Jaime is working on reconstructing the blog. It's really in need of something more appealing, now that the template designer can be used. Expect it to look a little--errmmm--out of place and strange for a while!

Friday, October 31, 2008

The Generous Coal Peddler's Reward (a narrative summary)

A true story I had to summarize for writing. I made a few minor changes just to make it a bit more interesting and so I could fit in a few things I needed to add. The writing program I do makes you think of interesting words and bans some words, such as said, thought and makes you use words like because, when, while, and words that end in ly such as excitedly and happily. Well, enjoy the story!

The Generous Coal Peddler's Reward
A narrative summary by Jaime Robinson

In Paris, France, there once lived a man named Jacquot, who sold charcoal to the wealthy people of the city. Although he labored very hard selling charcoal, he was still destitute. Lowly and poor, his house was only one room, but it was large enough for him and his family. He was a married man with two young sons, Charlot, the eldest, and Blondel. They were terribly poor in the city, but hard workers because of it. Managing to make enough money selling charcoal, Jacquot and his family got along fine day by day.

One day, when dinner was ready and the children hungry, Jacquot was very late arriving home. Being taught not to eat without their father, Charlot and Blondel waited impatiently. At the table, the children grumbled and complained, asking their mother, "When will father be home?" When the starving children were getting very upset, in walked Jacquot who was carrying a boy as wet as a sea sponge. Carefully, Jacquot laid the boy on one of the beds. Jacquot then explained, "I was on my way home and I saw this lad fall into the fountain near the park. I brought him to our house because I did not know where he lived. Now, quickly, give him some dry clothes and a bit to eat." They did as Jacquot had commanded, and soon after the boy awakened. "Where am I? Where am I?!" cried the boy. "You are at my home," answered Jacquot. When the boy ate some more, they heard a knock on the door. The door opened and some gentlemen walked in. "We have come to take Louis home," they declared.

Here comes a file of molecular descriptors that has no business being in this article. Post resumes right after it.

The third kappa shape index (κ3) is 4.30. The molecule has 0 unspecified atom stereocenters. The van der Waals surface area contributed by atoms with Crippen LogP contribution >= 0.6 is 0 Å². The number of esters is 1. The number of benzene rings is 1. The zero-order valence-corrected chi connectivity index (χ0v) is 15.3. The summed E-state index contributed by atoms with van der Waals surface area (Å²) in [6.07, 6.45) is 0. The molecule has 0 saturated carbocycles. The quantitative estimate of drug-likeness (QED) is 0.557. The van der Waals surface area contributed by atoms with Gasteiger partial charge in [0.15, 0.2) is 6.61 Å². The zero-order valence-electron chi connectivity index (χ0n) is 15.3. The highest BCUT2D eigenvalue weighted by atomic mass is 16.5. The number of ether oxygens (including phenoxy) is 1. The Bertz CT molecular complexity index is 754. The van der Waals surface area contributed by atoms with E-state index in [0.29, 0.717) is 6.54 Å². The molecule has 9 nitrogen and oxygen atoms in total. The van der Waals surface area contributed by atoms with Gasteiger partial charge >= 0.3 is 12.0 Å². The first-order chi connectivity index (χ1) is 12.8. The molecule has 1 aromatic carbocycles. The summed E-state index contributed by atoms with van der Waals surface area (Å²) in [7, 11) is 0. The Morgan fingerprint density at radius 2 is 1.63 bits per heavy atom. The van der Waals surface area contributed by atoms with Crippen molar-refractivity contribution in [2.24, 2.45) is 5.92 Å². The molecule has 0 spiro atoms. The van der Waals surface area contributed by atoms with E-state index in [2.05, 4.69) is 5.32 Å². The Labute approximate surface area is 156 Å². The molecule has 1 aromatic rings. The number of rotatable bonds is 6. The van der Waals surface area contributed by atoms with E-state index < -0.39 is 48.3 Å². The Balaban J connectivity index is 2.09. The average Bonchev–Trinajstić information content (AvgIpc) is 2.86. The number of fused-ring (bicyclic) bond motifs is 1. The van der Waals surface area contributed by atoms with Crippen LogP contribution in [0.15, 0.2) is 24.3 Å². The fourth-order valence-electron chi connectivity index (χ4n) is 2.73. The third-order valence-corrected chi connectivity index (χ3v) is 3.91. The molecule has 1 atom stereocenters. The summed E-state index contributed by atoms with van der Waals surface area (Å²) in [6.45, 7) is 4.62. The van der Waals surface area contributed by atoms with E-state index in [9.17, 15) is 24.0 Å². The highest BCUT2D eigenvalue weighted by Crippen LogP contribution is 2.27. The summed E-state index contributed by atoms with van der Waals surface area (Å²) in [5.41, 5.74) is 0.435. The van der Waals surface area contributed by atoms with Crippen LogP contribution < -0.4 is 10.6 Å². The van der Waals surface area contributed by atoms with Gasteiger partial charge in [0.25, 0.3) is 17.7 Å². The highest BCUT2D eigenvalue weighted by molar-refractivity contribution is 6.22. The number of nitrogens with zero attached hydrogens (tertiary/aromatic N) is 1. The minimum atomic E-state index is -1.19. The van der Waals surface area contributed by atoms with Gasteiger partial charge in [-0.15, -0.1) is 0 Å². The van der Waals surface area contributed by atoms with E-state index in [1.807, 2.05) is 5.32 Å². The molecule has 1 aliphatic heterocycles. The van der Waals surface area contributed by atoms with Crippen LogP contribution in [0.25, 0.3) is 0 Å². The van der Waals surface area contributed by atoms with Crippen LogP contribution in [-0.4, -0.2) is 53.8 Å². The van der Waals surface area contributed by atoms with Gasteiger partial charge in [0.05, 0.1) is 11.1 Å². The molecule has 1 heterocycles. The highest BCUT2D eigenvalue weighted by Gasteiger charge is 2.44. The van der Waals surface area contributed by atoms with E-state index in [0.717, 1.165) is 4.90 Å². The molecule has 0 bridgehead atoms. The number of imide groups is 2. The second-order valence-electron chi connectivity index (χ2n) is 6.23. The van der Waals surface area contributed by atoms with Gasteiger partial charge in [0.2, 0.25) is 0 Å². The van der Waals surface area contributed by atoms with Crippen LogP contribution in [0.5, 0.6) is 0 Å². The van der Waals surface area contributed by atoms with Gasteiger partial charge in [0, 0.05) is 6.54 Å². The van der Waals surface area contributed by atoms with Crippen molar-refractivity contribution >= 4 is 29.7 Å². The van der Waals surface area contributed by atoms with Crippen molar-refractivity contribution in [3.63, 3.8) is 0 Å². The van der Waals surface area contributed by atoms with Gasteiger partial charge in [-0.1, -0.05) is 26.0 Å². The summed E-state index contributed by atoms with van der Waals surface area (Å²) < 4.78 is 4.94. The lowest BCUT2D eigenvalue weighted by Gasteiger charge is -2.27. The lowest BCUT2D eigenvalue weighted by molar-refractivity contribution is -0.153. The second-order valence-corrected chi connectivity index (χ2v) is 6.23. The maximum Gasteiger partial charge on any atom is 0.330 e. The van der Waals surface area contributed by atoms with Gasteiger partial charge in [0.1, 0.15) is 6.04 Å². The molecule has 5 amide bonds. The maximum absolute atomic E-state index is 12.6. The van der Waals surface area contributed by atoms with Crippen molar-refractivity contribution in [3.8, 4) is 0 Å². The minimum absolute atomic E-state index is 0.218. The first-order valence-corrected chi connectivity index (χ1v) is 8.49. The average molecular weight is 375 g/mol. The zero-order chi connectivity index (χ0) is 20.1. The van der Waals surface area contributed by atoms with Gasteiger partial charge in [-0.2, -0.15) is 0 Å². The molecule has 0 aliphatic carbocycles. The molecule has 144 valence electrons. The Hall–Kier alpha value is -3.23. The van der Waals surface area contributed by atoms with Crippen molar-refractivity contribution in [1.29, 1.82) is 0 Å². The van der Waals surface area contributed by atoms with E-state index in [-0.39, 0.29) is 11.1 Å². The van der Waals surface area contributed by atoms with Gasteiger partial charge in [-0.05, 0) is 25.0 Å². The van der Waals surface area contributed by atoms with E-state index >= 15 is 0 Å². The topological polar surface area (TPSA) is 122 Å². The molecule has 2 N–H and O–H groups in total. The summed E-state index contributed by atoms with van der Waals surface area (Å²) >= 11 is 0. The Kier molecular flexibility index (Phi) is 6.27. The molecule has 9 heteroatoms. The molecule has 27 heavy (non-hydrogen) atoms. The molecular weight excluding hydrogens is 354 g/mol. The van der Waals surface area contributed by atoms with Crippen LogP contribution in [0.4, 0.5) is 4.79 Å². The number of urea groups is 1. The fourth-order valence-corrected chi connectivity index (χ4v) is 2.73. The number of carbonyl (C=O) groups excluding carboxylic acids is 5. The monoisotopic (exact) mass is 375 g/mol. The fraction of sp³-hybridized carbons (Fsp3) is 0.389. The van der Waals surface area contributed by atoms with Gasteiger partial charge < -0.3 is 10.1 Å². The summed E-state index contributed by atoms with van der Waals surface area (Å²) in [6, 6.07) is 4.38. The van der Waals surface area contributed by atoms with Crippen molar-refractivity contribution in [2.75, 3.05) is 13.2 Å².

When the gentlemen had declared why they were there, the unknown boy stood to make an announcment. "I am Louis the fourteenth, who is the king of France. Being so young, I do not actually rule France. At this time, my mother rules for me, but when I am older I shall take my place as king. Thank you very much for generously caring for me. Happily, I shall give you much money so you may be able to give your boys an education and buy a larger home because you have been so kind. Also, please pay me a visit at the palace one day. Now I must return to the palace." "Thank you very much for your generousity, my lord," answered Jacquot, as the little king returned to the palace, leaving his new friend, the coal peddler, in delightful surprise.

-Jaime Robinson-

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